- 3 — Purposeful. Consumers are growing more concerned with making sure brands’ values match their own, and the same is true for B2B buyers. Truly empathetic content helps the audience see their ideals reflected in your brand. A genuine expression of your brands’ values can help define who your customers are and start establishing a relationship.
[bctt tweet=”“Truly empathetic content helps the audience see their ideals reflected in your brand. A genuine expression of your brands’ values can help define who your customers are and start establishing a relationship.” — Joshua Nite @NiteWrites” username=”toprank”]
How to Improve your Content’s Empathy Quotient
So how do you make sure your content is helpful, focused on the audience, and purposeful? It doesn’t happen by accident. Here’s how our agency makes sure that our content passes the test.
- 1 — Keyword Research. People used to think of keyword research as a way to see how to convince search algorithms that their content was worthwhile. Now we know better: Keywords are an indicator of buyer intent. They tell us what people are searching for, what they need, and how they put that need into words. Keyword research is more than an “SEO play.” It’s foundational for creating helpful content.
- 2 — Content Architecture. Your brand should have content available for each stage of the buyer’s journey, from awareness to action to advocacy. The best way to make sure you have all the stages covered is to include it in your content planning. Aim for a mix that balances the top, mid and bottom of the funnel, with plenty of content to cover each.
- 3 — Organizational Data. Marketers should be using their internal customer data to guide content creation, but shouldn’t stop there. Your sales department have invaluable data about frequently asked questions, buyer behavior, demographics and more. Customer service can tell you what features customers value, what they need help with, and so on. Bringing in data from other departments will help you see the buyer as a whole person, not just a marketing audience.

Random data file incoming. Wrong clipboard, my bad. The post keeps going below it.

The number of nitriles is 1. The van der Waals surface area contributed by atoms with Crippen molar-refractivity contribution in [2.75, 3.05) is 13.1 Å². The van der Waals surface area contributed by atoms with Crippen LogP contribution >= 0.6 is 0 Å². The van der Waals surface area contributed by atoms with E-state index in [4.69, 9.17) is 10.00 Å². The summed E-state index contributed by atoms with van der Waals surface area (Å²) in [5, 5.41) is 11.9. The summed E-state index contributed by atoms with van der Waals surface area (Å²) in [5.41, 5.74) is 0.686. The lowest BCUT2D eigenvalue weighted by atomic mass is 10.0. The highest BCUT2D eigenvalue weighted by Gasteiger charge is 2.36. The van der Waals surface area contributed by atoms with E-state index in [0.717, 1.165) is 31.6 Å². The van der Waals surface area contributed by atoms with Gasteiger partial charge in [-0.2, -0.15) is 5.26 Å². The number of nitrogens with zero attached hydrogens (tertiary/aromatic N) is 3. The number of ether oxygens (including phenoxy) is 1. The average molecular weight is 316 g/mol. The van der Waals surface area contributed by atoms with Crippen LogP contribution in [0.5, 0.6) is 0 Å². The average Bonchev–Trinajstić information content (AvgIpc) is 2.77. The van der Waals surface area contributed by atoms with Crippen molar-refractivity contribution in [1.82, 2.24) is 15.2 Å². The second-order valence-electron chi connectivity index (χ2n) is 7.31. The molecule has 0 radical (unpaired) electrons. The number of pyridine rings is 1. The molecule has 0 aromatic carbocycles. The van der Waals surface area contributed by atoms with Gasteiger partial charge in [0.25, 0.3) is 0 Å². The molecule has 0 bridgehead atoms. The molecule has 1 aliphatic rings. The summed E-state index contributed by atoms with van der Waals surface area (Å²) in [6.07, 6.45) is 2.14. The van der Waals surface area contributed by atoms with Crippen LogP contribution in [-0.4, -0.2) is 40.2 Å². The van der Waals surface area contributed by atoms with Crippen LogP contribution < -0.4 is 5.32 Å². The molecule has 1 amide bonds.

- 4 — Influencer Contributions. Buyers want to see themselves and their ideals reflected in your content. When you co-create with influencers that your buyers already follow and trust, it’s easier to show how your brand is the right fit. In addition to the other plentiful benefits of influencer marketing, the way it helps establish credibility is a key component.
[bctt tweet=”“Your brand should have content available for each stage of the buyer’s journey, from awareness to action to advocacy. The best way to make sure you have all the stages covered is to include it in your content planning.” @NiteWrites” username=”toprank”]
Don’t Be Content with Unempathetic Content
B2B marketers have heard for years about how content needs to be engaging, entertaining, informative, and never boring. At the heart of all of these considerations, however, is that content needs to put the audience first. It needs to be based on a deep understanding of what your potential customers need and desire, and it must demonstrate your brand’s values and how they align with your audience.
In our neverending quest for more awesome content, empathy should be our guiding light and driving force.
Need help with your content? We’re here for you.
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Source: online marketing